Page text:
“Watching our estimates for the Marcellus rise from 2 trillion, to 84 trillion, to 97 trillion in under 20 years demonstrates the effects American ingenuity and new technology can have” — USGS director Jim Reilly, October 3, 2019
Ever since the U.S. shale revolution took flight in 2008, it’s been a consistent theme: not just rising natural gas production but also rising proven natural gas reserves. In fact, over the past decade, the U.S. Department of Energy reports that our proven gas reserves have ballooned nearly 85% to almost 450 trillion cubic feet (Tcf). It’s all turned the previous pre-shale notion that reserves were dwindling and production was in permanent decline on its head.
Not even the industry itself ever envisioned how fast our natural gas business would be transformed, thanks to shale. ExxonMobil CEO Lee Raymond infamously stated in 2005: “Gas production has peaked in North America.” Not quite good sir: led by shale, North American output is up 50% since then to past 105 Bcf/d, or some 30% of the global total.
What’s even more amazing is that this boom in gas production and reserves has happened under a low-price environment, which typically work to hamper both. In other words, we have even more natural gas than advertised
Indeed, don’t forget that reserves are just subsets of the massive gas resource that we have. Reserves only illustrate what can be produced today under prevailing technologies and prices. As time goes along, and technologies advance and prices rise, more of the resource gets lifted into the reserve category, able to be produced today. Just like renewables, the oil and gas industry is always getting better. A shout out to my alma mater: Penn State “Researchers unearth cost-effective method for finding shale gas.”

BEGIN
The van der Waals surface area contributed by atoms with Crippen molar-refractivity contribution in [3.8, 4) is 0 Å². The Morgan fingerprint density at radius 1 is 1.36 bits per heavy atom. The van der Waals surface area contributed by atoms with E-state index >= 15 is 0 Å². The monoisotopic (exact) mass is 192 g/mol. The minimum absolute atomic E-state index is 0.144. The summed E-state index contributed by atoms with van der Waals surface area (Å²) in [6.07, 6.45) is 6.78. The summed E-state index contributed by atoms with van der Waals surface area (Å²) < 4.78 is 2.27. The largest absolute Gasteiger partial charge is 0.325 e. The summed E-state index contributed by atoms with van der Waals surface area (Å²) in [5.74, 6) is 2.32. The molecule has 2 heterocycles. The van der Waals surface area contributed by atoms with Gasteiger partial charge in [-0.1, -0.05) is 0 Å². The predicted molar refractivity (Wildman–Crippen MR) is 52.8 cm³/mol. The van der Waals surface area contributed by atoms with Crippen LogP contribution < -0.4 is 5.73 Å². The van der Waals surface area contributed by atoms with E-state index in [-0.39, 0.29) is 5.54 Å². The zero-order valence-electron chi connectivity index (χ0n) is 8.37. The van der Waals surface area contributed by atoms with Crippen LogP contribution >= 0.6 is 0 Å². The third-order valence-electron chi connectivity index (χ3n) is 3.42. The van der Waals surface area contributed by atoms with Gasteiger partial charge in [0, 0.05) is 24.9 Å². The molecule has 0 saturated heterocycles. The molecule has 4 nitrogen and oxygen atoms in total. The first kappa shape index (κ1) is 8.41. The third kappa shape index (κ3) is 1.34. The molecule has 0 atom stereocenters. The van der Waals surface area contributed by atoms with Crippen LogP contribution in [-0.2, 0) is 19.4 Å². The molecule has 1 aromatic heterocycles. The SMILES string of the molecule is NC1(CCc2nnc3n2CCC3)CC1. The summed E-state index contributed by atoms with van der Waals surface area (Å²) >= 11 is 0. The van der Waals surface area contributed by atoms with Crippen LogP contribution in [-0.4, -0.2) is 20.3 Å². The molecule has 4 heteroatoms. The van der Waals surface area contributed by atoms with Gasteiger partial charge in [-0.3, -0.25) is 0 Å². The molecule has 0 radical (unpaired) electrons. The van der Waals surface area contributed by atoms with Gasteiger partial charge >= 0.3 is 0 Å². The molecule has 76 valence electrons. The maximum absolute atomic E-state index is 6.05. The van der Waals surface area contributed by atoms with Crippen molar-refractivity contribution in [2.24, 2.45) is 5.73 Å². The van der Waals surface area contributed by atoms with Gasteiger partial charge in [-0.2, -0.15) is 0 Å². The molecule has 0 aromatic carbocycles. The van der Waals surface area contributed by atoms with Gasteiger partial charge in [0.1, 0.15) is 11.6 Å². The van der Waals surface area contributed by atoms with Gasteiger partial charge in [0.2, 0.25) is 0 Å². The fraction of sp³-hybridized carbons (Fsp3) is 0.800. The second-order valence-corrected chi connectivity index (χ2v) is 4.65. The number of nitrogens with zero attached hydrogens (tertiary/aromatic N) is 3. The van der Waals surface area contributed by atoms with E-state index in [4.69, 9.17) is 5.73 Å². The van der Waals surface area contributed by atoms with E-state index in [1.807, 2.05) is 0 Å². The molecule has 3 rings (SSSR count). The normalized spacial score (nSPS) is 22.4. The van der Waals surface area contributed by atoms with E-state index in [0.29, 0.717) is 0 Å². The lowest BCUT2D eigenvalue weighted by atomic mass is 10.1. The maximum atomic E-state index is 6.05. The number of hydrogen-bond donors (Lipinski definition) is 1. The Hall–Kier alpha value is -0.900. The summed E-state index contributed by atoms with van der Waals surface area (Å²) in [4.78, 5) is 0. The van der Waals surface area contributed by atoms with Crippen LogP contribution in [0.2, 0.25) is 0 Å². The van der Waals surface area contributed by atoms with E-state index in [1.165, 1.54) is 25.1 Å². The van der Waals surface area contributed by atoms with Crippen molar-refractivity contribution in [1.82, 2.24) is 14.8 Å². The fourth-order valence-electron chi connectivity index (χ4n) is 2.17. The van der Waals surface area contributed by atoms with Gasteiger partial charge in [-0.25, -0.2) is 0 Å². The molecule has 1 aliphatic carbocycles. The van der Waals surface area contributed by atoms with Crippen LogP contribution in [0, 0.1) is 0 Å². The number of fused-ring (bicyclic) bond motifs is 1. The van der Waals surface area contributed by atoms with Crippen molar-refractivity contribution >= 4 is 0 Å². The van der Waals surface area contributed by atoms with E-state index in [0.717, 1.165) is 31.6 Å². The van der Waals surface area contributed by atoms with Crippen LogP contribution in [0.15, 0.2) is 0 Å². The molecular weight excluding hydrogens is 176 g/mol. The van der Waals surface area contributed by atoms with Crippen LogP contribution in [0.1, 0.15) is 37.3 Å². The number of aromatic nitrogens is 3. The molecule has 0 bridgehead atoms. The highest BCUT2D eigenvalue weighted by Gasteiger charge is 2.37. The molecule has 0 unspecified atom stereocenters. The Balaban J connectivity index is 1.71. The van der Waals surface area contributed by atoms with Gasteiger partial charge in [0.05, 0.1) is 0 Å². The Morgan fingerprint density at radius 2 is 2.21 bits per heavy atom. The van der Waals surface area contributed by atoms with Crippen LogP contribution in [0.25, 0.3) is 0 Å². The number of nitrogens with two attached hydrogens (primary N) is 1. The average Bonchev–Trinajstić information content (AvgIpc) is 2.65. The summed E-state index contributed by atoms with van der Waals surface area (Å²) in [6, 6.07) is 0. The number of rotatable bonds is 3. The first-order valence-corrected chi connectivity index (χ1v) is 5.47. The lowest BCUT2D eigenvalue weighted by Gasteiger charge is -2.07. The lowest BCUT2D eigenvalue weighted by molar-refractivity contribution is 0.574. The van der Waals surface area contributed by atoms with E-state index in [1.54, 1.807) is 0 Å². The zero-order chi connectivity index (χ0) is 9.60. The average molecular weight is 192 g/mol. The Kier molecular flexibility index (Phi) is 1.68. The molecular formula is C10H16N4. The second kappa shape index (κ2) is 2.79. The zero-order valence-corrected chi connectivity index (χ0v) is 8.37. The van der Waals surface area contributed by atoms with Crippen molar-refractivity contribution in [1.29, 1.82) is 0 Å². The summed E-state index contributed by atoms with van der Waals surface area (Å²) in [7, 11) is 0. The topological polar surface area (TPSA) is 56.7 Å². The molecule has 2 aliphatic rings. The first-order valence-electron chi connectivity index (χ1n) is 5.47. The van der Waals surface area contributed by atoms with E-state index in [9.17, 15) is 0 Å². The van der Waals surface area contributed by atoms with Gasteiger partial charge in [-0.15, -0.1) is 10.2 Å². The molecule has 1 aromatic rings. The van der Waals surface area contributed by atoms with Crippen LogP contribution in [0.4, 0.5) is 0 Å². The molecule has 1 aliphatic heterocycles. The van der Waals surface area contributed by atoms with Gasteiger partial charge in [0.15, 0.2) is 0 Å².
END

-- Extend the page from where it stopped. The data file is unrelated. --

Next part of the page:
For example, the U.S. Geological Survey (USGS) last week announced that our primary production area of the Marcellus and Point Pleasant-Utica Shale plays in the Appalachian Basin contains an estimated 214 Tcf undiscovered, technically recoverable continuous resources of natural gas. What’s amazing is that the latest USGS data on Appalachia is more than 75% higher than its most recent study in 2011, which concluded that the Marcellus held 84 Tcf and the Utica 38 Tcf.
This is just another example of how quickly our assessments of U.S. oil and gas fields continue to grow, as our appraisal technologies improve and our ability for E&P expands. To illustrate perfectly, nearly 25 years ago, the USGS estimated that the Bakken shale oil play in North Dakota had just 150 million barrels to produce…in total. Incredibly, however, as development has ensued, the mighty Bakken is now producing more than three times that amount…every year!
The Permian Basin in West Texas/New Mexico, our largest oil field and second largest gas field, will surely ultimately bear this out as well. From last November, “USGS Announces Largest Continuous Oil Assessment in Texas and New Mexico.” No kidding: “U.S. Shale Oil And Natural Gas, Underestimated Its Whole Life.”
The immense U.S. gas resource base will be the key buffer to extending Russia and its Gas Exporting Countries Forum influence as the world increasingly turns to natural gas. Make no mistake, the GECF seeks to control the globalizing gas market via LNG like OPEC has for oil – only recently forced to loosen its grip thanks to the U.S. shale oil boom. Without our burgeoning gas export business via LNG, which only started in 2016 but will have us as the largest gas supplier by 2024, the U.S. and our allies will be forced to rely on riskier suppliers. “Without Fracking For Natural Gas, The U.S. Loses And Putin Wins.”